Returning to the classroom after sabbatical is always a shock. After months of focusing on my own interests and communing with others primarily via a computer screen, I’m now face-to-face with real people, responsible for helping them understand and respond to diverse perspectives on the Bible.
In the Introduction to Hebrew Bible/Old Testament class, that includes making sure folks have heard and can think about some of the “standards” of biblical scholarship: the Documentary Hypothesis, what it means to call Genesis 1-11 “myth,” and the difference between a timeline based on the biblical narrative and one constructed by modern historians.
After having spent so much time this spring reflecting on the value of Hebrew narratives as literature, I’m struck by how important and relevant these older attempts at historical reconstruction still are to me. This week, I saw again how the Documentary Hypothesis, for all its anti-Jewish and modernist assumptions, still “works” for much of the material. It’s a decent explanation of inconsistencies, and its linking of textual features with particular sociological settings makes sense.
But mostly, I saw how it trains readers to look at biblical materials as dialogic rather than monologic––as an anthology of diverse points of view.
Such an attitude toward biblical texts in general and the Pentateuch in particular is foundational for sociological and ideological analysis of biblical texts. When Carol Meyers or Ronald Simkins track the changes in Israelite family structures, they are discerning the differences between biblical accounts as well as how those accounts match up with extra-biblical findings. They might not accept the Documentary Hypothesis as Julius Wellhausen framed it, but they are following a path he helped clear.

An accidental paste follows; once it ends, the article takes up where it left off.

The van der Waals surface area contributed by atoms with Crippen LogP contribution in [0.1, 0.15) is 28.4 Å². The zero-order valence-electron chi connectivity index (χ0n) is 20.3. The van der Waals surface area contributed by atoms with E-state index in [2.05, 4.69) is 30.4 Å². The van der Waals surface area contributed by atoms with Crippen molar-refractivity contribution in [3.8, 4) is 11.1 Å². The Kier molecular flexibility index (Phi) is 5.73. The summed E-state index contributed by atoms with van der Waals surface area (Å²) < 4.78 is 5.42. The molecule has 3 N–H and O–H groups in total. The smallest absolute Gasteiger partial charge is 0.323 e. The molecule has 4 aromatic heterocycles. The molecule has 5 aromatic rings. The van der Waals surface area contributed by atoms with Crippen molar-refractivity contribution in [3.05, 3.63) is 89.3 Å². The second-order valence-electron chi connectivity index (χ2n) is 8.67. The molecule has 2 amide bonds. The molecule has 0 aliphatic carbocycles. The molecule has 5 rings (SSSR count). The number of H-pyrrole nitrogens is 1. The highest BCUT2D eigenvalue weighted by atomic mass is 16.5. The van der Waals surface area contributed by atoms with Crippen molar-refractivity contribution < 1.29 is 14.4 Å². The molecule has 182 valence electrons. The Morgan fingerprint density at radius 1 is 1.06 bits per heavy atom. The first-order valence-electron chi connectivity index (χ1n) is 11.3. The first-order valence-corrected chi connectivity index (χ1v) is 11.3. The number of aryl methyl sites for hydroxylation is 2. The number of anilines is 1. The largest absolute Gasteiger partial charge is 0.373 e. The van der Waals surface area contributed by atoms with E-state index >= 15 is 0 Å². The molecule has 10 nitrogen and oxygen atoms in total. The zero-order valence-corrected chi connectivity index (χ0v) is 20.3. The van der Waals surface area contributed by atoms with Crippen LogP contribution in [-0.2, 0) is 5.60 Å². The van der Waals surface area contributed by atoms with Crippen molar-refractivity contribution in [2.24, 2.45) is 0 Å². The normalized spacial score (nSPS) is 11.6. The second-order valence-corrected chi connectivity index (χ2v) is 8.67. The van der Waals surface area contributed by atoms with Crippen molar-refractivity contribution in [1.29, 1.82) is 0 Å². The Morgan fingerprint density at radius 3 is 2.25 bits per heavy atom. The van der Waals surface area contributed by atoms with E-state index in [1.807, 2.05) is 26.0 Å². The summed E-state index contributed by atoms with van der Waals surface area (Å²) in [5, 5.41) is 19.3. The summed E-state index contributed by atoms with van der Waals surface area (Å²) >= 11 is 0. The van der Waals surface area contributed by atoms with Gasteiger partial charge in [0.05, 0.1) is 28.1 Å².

In today’s political and ecclesial climate, I applaud any approach to the Bible that underscores the diversity of its perspectives, especially in the realms of marriage, gender roles, and sexuality. Whether or not you assign Gen 1:1-2:4a to “P,” it does underscore procreation as the purpose of human partnership; whether or not you assign Gen 2:4b-25 to “J,” it does stress companionship instead. Whether or not you believe Deuteronomy was written during the reign of King Josiah, it does prioritize the nuclear family, while Leviticus prioritizes the extended family. And whether or not you accept the Documentary Hypothesis as articulated by nineteenth century German scholars, the differences are significant. (See also my blog post entitled, “It’s the (Biblical) Economy, Stupid.”)
When those of us who call for new definitions of human partnership are accused of being “unbiblical,” the diversity of the Bible (especially the creation narratives) is worth shouting about. Calling for family structures to adapt in response to economic and political changes is actually following a very “biblical” path.